Question re: church "donation" amount for wedding


#1

Does anyone know the usual range in amounts that is donated to the Priest/Church when one's daughter gets married in a ceremony there (not a Mass)? The Priest didn't tell them a set amount, so I'm guessing it's up to them or the parents, but we don't want to donate less than others usually give. The budget is being spread real thin as it is right now!
Any suggestions would be greatly appreciated.

Thanks.


#2

The parish secretary would know what's common for that particular parish.


#3

My husband and I asked our parish about that when we got married and they refused to tell us even a common range of donation levels. They wanted us to come up with what we thought would be an appropriate amount on our own. They didn't want us to be influenced by what others give.
I think we ended up giving $100 to the church and $100 to the priest. You could try googling for what the normal amount is.


#4

We gave $100 to the priest.


#5

I’ve often heard of people here giving $100. I think my son-in-law gave $200 to our officiant, but SIL is extremely generous. Fr. also did extensive and excellent marriage prep, in addition to officiating, and is a good friend.


#6

How bout this....

Ask around to several banquet halls of similar size what it is to rent out the hall for several hours and a/c or heat it, decorate it, and bring 200 (or whatever number you've invited ) people in that you know. (in addition to having a rehearsal there) See how much that costs...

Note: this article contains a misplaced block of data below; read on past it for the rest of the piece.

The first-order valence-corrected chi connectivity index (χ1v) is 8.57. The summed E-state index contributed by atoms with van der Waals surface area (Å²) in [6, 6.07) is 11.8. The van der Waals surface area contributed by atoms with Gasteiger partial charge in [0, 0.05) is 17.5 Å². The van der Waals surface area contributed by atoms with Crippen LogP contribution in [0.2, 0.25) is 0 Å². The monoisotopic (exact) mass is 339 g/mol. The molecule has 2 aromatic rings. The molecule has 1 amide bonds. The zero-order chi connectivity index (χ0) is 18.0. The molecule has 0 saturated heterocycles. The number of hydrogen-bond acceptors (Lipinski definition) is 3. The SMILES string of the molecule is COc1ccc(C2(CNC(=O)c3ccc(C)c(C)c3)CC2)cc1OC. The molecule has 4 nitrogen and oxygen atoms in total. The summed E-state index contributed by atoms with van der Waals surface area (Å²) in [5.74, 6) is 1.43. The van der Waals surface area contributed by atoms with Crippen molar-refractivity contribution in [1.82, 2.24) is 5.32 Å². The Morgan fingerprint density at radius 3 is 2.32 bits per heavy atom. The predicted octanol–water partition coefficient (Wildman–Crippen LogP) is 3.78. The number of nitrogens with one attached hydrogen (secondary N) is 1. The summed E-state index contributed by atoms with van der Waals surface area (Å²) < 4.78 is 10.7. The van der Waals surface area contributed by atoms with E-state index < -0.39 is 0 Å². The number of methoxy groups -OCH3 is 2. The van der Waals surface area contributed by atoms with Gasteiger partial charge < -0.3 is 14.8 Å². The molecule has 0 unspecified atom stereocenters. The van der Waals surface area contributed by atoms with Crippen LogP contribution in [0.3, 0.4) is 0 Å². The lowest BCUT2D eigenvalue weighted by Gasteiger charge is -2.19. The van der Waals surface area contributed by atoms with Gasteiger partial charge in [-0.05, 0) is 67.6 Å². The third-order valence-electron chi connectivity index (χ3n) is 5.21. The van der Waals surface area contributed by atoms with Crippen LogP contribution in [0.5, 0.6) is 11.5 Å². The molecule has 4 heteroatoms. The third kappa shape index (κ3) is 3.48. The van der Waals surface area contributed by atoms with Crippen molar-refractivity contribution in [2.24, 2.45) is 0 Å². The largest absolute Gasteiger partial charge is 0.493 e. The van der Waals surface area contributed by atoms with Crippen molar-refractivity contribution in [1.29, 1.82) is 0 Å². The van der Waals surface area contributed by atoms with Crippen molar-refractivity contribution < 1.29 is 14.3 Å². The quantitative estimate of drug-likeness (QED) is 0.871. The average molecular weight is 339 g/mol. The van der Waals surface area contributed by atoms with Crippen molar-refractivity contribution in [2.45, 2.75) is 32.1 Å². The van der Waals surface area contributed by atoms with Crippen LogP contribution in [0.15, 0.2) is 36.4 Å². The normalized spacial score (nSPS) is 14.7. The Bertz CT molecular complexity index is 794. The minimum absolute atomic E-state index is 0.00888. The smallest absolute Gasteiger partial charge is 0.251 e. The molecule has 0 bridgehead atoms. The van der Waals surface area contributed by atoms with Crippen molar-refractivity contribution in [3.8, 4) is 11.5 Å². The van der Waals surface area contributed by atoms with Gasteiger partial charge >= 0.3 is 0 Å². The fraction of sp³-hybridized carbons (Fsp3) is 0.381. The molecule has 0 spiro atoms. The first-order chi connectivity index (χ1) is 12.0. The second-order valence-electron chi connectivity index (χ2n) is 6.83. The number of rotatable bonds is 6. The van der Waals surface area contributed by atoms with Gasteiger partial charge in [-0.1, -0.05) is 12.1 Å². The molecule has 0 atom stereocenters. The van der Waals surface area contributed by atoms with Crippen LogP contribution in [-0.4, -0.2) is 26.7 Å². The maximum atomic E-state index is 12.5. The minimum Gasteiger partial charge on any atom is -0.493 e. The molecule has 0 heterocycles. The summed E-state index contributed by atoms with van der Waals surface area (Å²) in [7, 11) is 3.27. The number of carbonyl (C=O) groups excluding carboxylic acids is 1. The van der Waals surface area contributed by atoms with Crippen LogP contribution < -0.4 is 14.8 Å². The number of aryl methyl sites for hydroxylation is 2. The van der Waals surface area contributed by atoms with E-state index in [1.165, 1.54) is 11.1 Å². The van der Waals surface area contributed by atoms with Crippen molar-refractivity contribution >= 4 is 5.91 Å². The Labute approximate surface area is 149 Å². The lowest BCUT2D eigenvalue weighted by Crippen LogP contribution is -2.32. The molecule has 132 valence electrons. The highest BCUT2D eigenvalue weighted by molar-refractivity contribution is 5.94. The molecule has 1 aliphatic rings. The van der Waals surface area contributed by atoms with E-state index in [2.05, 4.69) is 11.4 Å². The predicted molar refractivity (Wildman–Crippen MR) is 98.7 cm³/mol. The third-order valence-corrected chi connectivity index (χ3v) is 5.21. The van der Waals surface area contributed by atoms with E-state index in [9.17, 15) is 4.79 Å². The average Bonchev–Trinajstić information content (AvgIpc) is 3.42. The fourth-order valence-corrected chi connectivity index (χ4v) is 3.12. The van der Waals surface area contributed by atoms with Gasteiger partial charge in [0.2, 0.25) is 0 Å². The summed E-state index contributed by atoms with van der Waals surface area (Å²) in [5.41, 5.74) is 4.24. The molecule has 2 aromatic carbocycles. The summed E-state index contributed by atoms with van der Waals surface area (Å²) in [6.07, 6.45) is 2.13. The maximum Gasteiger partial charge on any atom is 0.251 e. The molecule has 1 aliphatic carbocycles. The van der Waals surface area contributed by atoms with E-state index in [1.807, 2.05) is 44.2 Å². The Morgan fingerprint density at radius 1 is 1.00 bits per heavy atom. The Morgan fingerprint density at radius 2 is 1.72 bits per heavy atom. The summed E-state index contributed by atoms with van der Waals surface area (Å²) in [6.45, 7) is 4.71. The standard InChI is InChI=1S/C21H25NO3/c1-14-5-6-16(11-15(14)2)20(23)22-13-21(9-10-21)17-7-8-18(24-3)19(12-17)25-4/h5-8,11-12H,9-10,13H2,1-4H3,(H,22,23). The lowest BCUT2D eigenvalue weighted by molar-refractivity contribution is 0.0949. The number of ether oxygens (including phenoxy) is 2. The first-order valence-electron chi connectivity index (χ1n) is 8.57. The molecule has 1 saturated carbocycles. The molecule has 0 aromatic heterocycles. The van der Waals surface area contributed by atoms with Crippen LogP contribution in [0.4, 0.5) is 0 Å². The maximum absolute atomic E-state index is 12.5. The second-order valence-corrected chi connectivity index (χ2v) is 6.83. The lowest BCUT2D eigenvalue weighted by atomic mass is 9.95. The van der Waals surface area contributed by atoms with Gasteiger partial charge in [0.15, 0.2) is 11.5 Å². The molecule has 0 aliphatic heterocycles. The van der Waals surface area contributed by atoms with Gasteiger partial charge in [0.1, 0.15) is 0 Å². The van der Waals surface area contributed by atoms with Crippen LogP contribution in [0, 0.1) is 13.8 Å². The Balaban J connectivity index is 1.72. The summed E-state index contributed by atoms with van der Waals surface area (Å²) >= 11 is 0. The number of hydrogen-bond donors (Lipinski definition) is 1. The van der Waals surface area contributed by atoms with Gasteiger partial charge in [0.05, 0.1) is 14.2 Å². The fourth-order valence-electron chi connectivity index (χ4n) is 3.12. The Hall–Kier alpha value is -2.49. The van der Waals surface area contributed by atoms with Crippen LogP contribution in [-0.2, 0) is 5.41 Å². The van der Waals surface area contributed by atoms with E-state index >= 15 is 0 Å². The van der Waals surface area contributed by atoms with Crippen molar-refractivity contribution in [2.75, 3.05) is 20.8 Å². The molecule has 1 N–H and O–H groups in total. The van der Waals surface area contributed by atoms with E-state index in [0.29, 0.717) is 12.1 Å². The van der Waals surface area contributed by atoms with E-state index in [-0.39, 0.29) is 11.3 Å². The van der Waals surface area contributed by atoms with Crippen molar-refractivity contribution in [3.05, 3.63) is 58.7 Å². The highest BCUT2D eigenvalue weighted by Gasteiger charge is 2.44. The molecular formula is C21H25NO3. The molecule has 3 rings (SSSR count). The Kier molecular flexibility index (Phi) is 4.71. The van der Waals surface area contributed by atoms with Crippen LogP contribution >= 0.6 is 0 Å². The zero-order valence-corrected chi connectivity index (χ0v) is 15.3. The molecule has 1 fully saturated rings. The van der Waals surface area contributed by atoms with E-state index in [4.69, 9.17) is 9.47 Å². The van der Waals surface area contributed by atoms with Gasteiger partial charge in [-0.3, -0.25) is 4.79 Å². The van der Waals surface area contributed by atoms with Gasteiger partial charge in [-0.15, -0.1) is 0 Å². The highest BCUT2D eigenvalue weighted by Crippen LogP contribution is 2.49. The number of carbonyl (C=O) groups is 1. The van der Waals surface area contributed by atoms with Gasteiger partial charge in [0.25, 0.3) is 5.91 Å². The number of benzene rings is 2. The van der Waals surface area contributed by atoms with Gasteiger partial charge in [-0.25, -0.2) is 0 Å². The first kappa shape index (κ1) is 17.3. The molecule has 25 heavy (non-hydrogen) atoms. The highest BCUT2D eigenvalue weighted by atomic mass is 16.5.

Then weigh out the importance of having the wedding in the church...probably should triple that number, don't you think?

Over the top? Maybe... but when looking at the $ put into things that have no meaning (centerpieces, flowers, dinner), while nice to have, its interesting where our value gets placed with money spent.


#7

Rereading your original post, it shouldn’t matter if the ceremony is a mass or not. You can’t get married without the priest officiating in either case.


#8

[quote="agapewolf, post:6, topic:209920"]
Over the top? Maybe... but when looking at the $ put into things that have no meaning (centerpieces, flowers, dinner), while nice to have, its interesting where our value gets placed with money spent.

[/quote]

I think the OP was asking about the stipend for the priest, not the fee for the church.

In my experience the fee for the church is a set amount and they're not reluctant to tell you what it is.


#9